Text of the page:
Impact of Microalgae on Farm/Hatchery Management
To properly manage algae populations and to accurately predict the risk of an outbreak of toxin-producing algae, it is essential that farmers have insights in the algae health situation in the water and gut of the animals.
Microalgae can cause positive effects during the cultivation:
Production of oxygen;
Metabolizing nitrogenous waste products
Production of bioactive compounds that control the bacterial community.
Microalgae can cause negative effects during the cultivation:
Ideal algae growth conditions can cause rapid algae blooms and crashes;
Algae species composition during blooms can change rapidly over time (often seen by farmers as different pond colors);
Blue green algae (cyanobacteria) may produce toxins which are lethal to the shrimp.
Through these actions they control the bacterial community and this has been shown to lower disease incidence and to increase the stability of microbial system. However, some microalgae, often referred to as blue-green algae (cyanobacteria), produce toxins which can harm the cultivated organisms. In addition to toxicity problems, some species of blue-green algae can produce odorous compounds which can cause off-flavors of the cultivated organisms.
Where Can KYTOS Help?
Our standard service offering already includes exact quantification of algal abundances. We are happy to announce that over the last 6 months, our KYTOS toolbox has been further expanded with several algae-specific algorithms to empower farmers to make more informed management decisions.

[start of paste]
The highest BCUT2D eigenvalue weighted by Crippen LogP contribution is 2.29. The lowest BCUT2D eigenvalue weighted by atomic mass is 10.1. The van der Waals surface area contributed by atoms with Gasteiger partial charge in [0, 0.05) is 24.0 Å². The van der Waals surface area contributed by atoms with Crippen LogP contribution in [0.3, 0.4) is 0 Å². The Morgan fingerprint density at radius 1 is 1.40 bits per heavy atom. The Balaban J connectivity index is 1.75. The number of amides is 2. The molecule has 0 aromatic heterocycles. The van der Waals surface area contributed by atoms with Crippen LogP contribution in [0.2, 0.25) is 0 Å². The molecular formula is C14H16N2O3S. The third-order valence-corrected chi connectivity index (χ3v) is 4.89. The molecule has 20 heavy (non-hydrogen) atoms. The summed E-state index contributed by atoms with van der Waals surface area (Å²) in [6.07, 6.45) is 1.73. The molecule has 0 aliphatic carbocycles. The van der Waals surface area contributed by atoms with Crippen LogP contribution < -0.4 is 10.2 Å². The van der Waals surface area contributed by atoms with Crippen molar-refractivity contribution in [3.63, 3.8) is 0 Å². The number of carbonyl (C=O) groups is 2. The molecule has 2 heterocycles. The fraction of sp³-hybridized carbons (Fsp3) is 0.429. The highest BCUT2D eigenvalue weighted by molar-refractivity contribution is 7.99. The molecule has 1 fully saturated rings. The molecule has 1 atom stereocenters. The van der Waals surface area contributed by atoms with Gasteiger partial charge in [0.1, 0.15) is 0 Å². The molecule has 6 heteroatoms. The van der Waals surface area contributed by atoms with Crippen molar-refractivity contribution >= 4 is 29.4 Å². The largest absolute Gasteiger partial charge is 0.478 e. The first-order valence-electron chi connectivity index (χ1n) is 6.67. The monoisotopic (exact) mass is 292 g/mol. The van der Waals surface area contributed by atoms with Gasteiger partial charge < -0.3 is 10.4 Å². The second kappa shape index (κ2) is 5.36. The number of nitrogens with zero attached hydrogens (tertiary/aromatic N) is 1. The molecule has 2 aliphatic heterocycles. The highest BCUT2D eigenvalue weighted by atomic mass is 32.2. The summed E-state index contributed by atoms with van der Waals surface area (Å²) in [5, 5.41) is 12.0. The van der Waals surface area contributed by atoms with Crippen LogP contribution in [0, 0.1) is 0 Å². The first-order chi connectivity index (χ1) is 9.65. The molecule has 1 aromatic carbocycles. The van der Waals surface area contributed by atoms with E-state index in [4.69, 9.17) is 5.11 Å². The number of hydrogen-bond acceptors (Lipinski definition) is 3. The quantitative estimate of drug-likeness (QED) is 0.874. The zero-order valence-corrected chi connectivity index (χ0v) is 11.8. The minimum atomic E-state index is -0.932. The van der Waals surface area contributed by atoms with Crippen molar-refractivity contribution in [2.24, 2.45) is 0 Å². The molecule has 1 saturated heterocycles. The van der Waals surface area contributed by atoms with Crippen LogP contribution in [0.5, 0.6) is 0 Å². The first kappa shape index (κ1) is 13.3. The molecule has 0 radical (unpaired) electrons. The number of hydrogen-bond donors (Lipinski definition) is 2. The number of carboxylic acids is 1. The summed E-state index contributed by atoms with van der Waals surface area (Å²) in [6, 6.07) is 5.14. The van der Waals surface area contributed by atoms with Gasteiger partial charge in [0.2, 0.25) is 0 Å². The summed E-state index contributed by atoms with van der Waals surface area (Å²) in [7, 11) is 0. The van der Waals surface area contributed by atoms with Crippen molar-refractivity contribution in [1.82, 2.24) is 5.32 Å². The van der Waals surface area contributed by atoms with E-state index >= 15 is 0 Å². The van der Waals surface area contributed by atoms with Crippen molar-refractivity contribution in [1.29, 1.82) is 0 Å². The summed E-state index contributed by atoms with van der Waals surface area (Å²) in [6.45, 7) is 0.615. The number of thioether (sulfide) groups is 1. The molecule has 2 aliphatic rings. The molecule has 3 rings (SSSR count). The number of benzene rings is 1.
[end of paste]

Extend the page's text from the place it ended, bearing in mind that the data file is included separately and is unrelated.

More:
The new KYTOS trophic indexhelps farmers to quantify the balance between heterotrophs (heterotrophic bacteria) and autotrophs (microalgae) in their system. This allows farmers to evaluate whether their intended management is effective (e.g. whether green water systems are dominated by autotrophs), to compare the autotroph/heterotroph balance across ponds, and to detect blooms/crashes at an early stage. See below for a commercial shrimp grow-out case on how we can use this indicator to examine our algae management performance:
Two ponds on the same farm can have drastically different farming regimes (heterotroph / autotroph)
These regimes are unknown to the farmer!
The unstable pond experiences frequent blooms and crashes during the grow-out
These blooms/crashes are often unknown to the farmer!
Stable ponds go through a mixotrophic/autotrophic phase during the first 30 days